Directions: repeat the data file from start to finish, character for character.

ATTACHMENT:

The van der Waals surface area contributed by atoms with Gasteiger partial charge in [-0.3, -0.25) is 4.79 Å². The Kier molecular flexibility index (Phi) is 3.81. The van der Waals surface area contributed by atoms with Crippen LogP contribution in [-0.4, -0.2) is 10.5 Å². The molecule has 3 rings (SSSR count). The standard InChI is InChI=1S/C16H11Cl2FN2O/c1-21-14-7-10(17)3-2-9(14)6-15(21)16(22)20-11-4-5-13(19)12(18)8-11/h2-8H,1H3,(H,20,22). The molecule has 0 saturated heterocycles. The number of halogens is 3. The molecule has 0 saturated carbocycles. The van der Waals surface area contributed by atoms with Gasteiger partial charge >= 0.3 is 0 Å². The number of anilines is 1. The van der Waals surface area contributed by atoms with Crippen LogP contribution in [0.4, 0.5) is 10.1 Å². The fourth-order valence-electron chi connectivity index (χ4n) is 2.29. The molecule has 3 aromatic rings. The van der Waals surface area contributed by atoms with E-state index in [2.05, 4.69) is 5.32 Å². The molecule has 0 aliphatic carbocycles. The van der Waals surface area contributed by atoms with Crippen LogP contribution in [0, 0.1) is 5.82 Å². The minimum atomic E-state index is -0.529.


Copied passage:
The van der Waals surface area contributed by atoms with Gasteiger partial charge in [-0.3, -0.25) is 4.79 Å². The Kier molecular flexibility index (Phi) is 3.81. The van der Waals surface area contributed by atoms with Crippen LogP contribution in [-0.4, -0.2) is 10.5 Å². The molecule has 3 rings (SSSR count). The standard InChI is InChI=1S/C16H11Cl2FN2O/c1-21-14-7-10(17)3-2-9(14)6-15(21)16(22)20-11-4-5-13(19)12(18)8-11/h2-8H,1H3,(H,20,22). The molecule has 0 saturated heterocycles. The number of halogens is 3. The molecule has 0 saturated carbocycles. The van der Waals surface area contributed by atoms with Gasteiger partial charge >= 0.3 is 0 Å². The number of anilines is 1. The van der Waals surface area contributed by atoms with Crippen LogP contribution in [0.4, 0.5) is 10.1 Å². The fourth-order valence-electron chi connectivity index (χ4n) is 2.29. The molecule has 3 aromatic rings. The van der Waals surface area contributed by atoms with E-state index in [2.05, 4.69) is 5.32 Å². The molecule has 0 aliphatic carbocycles. The van der Waals surface area contributed by atoms with Crippen LogP contribution in [0, 0.1) is 5.82 Å². The minimum atomic E-state index is -0.529.